|Born||in Johannesburg, South Africa|
|Height||5' 5½" (1.66 m)|
Mini Bio (1)
This alert and classy actress seemed poised for Hollywood stardom in the early 1970s. Although it wasn't meant to be, Janet Suzman has remained one of the more respected classical stage players of her time. Born in 1939, she was raised in a staunchly liberal household in South Africa at a time when the country was moving toward the formal racial discrimination of apartheid. Suzman studied languages at the multi-racial Witwatersrand University in the late 1950s and was an active member of the drama society. She left South Africa during the height of her country's oppression, and moved to England in 1959.
Making her professional stage debut with "Billy Liar" in 1962, she almost immediately joined the Royal Shakespeare Company and received rave notices for her Joan of Arc in "The War of the Roses." She made her official London debut in a production of "A Comedy of Errors" in 1963. In the ensuing years Janet built up an impressive classical resumé portraying most of Shakespeare's illustrious heroines including Rosalind, Portia, Ophelia, Beatrice and the shrewish Kate. She also appeared in several BBC-TV versions of the classics.
In 1969 she married director Trevor Nunn and together they collaborated on some of England's finest stage productions during the early 1970s, notably "Antony and Cleopatra" (1972), "Titus Andronicus" (1972) and "Hello and Goodbye" (1973), which won Suzman the Evening Standard award. She won a second for her role of Masha in the 1976 production of Chekhov's "The Three Sisters." They had a son, Joshua, before they divorced in the 1980s. Later work included notable roles in "She Stoops to Conquer," "The Good Woman of Setzuan" and her "Hedda Gabler."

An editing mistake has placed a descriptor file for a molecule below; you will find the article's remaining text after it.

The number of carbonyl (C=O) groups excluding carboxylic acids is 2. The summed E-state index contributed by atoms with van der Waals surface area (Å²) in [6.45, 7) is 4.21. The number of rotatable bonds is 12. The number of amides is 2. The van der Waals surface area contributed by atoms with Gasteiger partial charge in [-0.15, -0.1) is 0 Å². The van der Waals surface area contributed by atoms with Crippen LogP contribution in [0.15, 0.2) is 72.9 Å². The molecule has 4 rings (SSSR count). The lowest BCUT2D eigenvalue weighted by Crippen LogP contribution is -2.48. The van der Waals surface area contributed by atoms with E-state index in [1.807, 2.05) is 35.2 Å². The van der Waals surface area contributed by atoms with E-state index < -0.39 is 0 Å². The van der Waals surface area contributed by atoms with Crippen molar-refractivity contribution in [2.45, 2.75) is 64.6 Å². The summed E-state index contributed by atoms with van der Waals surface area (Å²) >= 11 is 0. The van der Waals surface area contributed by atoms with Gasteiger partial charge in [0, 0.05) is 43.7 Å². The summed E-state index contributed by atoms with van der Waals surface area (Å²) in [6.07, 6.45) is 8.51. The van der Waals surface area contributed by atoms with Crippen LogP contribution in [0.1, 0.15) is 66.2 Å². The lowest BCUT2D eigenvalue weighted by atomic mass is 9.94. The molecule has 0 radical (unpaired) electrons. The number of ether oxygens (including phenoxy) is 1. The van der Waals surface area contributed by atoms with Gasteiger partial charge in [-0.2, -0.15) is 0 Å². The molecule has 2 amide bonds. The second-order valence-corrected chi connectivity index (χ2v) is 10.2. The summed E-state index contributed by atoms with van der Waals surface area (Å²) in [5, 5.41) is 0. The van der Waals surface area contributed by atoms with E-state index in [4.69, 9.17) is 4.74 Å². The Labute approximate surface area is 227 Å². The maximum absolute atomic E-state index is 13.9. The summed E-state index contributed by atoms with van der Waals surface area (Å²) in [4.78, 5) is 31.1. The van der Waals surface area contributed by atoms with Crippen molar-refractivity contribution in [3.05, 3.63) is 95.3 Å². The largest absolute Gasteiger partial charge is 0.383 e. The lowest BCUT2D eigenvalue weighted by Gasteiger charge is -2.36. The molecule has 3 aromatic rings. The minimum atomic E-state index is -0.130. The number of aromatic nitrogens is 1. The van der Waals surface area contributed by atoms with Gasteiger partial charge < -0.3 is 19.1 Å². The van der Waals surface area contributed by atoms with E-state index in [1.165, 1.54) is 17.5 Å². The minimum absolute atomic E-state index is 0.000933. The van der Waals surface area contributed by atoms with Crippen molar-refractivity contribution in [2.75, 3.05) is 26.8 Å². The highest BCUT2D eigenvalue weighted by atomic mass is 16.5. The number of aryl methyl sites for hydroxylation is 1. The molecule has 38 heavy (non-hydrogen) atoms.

In the early 1970s she branched out into films. Following an auspicious turn in A Day in the Death of Joe Egg (1972), she won the coveted role of Czarina Alexandra in the florid historical piece Nicholas and Alexandra (1971) co-starring Michael Jayston, in which she enjoyed a sterling British cast in support - including Harry Andrews, Jack Hawkins, Ian Holm, John McEnery, Laurence Olivier and Michael Redgrave. Suzman received an Oscar nomination for her performance, and bigger things seemed inevitable. She went on to grace a number of films, including Voyage of the Damned (1976), Nijinsky (1980) and Priest of Love (1981).
In a reprise of her real life family's activism, Suzman co-starred in the anti-apartheid film A Dry White Season (1989) portraying the wife of the Donald Sutherland character. The cast included other progressive activists such as Susan Sarandon and Marlon Brando (who received an Academy Award nomination for Best Supporting Actor). In a change-of-pace role, she played a Mother Superior in the hysterical farce Nuns on the Run (1990).
In the 1980s Suzman was inspired to direct and coach. She was a visiting professor of drama at Westfield College, London, and later returned to South Africa to provide multi-ethnic castings in versions of Shakespearean plays. Making her directing bow in a production of "Othello" at the Market Theatre in 1987, some of her more notable assignments included "Death of a Salesman" (1992) and a reworked politicized version of Chekhov's "The Cherry Orchard" set in South Africa, titled "The Free State" (1997). In 2002 she returned to the RSC to perform in "The Hollow Crown," and most recently appeared in a London production of "Whose Life Is It Anyway?" (2005) starring Kim Cattrall.
Into the millennium, other than a couple of films such as Max (2002) and Felix (2013), Suzman appeared primarily on the smaller screen in such TV series as Tinga Tinga Tales (2010) (as the voice of the Ostrich) and Sinbad (2012), and a role in the mini-series Labyrinth (2012).
- IMDb Mini Biography By: Gary Brumburgh / firstname.lastname@example.org
|Trevor Nunn||(18 October 1969 - 18 April 1986) ( divorced) ( 1 child)|